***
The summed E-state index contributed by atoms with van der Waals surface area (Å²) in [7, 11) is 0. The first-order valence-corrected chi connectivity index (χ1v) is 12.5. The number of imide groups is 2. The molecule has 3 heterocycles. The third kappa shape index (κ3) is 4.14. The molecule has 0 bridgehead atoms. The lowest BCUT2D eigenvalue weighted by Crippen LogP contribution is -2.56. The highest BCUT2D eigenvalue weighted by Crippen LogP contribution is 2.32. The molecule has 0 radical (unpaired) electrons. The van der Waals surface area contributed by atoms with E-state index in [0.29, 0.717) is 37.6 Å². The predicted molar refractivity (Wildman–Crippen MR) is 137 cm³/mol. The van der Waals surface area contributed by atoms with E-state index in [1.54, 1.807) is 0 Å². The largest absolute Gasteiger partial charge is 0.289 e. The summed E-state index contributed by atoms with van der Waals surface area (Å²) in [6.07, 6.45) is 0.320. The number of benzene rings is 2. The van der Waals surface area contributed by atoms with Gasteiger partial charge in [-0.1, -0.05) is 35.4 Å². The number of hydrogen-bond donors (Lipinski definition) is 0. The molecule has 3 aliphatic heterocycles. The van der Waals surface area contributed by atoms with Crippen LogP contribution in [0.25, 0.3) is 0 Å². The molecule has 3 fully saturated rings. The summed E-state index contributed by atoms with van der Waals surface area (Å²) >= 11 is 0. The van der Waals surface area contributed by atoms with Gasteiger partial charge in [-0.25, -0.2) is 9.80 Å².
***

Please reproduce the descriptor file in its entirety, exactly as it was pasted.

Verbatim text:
The summed E-state index contributed by atoms with van der Waals surface area (Å²) in [7, 11) is 0. The first-order valence-corrected chi connectivity index (χ1v) is 12.5. The number of imide groups is 2. The molecule has 3 heterocycles. The third kappa shape index (κ3) is 4.14. The molecule has 0 bridgehead atoms. The lowest BCUT2D eigenvalue weighted by Crippen LogP contribution is -2.56. The highest BCUT2D eigenvalue weighted by Crippen LogP contribution is 2.32. The molecule has 0 radical (unpaired) electrons. The van der Waals surface area contributed by atoms with E-state index in [0.29, 0.717) is 37.6 Å². The predicted molar refractivity (Wildman–Crippen MR) is 137 cm³/mol. The van der Waals surface area contributed by atoms with E-state index in [1.54, 1.807) is 0 Å². The largest absolute Gasteiger partial charge is 0.289 e. The summed E-state index contributed by atoms with van der Waals surface area (Å²) in [6.07, 6.45) is 0.320. The number of benzene rings is 2. The van der Waals surface area contributed by atoms with Gasteiger partial charge in [-0.1, -0.05) is 35.4 Å². The number of hydrogen-bond donors (Lipinski definition) is 0. The molecule has 3 aliphatic heterocycles. The van der Waals surface area contributed by atoms with Crippen LogP contribution in [0.25, 0.3) is 0 Å². The molecule has 3 fully saturated rings. The summed E-state index contributed by atoms with van der Waals surface area (Å²) >= 11 is 0. The van der Waals surface area contributed by atoms with Gasteiger partial charge in [-0.25, -0.2) is 9.80 Å².